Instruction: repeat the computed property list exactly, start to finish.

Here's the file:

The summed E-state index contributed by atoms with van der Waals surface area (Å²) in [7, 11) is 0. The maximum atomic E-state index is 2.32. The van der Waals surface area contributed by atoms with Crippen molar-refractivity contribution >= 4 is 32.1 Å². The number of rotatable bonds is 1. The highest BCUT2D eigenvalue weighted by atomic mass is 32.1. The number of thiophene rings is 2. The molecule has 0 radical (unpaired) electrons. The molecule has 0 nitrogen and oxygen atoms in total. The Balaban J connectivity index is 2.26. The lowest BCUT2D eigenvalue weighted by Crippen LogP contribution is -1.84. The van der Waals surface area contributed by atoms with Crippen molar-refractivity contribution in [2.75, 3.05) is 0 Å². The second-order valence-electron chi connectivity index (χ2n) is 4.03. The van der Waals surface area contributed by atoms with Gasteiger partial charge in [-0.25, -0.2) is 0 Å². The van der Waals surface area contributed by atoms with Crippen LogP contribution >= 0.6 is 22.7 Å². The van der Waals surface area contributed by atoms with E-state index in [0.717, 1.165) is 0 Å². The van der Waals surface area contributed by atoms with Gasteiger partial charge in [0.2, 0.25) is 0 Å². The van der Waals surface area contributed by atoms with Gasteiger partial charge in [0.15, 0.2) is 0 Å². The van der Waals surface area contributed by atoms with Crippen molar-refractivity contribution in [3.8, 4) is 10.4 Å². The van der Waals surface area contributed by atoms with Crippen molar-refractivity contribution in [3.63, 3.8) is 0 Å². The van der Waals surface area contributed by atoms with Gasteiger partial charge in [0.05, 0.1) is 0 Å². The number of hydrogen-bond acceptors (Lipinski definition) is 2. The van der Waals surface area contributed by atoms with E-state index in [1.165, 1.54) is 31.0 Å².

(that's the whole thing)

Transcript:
The summed E-state index contributed by atoms with van der Waals surface area (Å²) in [7, 11) is 0. The maximum atomic E-state index is 2.32. The van der Waals surface area contributed by atoms with Crippen molar-refractivity contribution >= 4 is 32.1 Å². The number of rotatable bonds is 1. The highest BCUT2D eigenvalue weighted by atomic mass is 32.1. The number of thiophene rings is 2. The molecule has 0 radical (unpaired) electrons. The molecule has 0 nitrogen and oxygen atoms in total. The Balaban J connectivity index is 2.26. The lowest BCUT2D eigenvalue weighted by Crippen LogP contribution is -1.84. The van der Waals surface area contributed by atoms with Crippen molar-refractivity contribution in [2.75, 3.05) is 0 Å². The second-order valence-electron chi connectivity index (χ2n) is 4.03. The van der Waals surface area contributed by atoms with Gasteiger partial charge in [-0.25, -0.2) is 0 Å². The van der Waals surface area contributed by atoms with Crippen LogP contribution >= 0.6 is 22.7 Å². The van der Waals surface area contributed by atoms with E-state index in [0.717, 1.165) is 0 Å². The van der Waals surface area contributed by atoms with Gasteiger partial charge in [0.2, 0.25) is 0 Å². The van der Waals surface area contributed by atoms with Gasteiger partial charge in [0.15, 0.2) is 0 Å². The van der Waals surface area contributed by atoms with Crippen molar-refractivity contribution in [3.8, 4) is 10.4 Å². The van der Waals surface area contributed by atoms with Crippen molar-refractivity contribution in [3.63, 3.8) is 0 Å². The van der Waals surface area contributed by atoms with Gasteiger partial charge in [0.05, 0.1) is 0 Å². The number of hydrogen-bond acceptors (Lipinski definition) is 2. The van der Waals surface area contributed by atoms with E-state index in [1.165, 1.54) is 31.0 Å².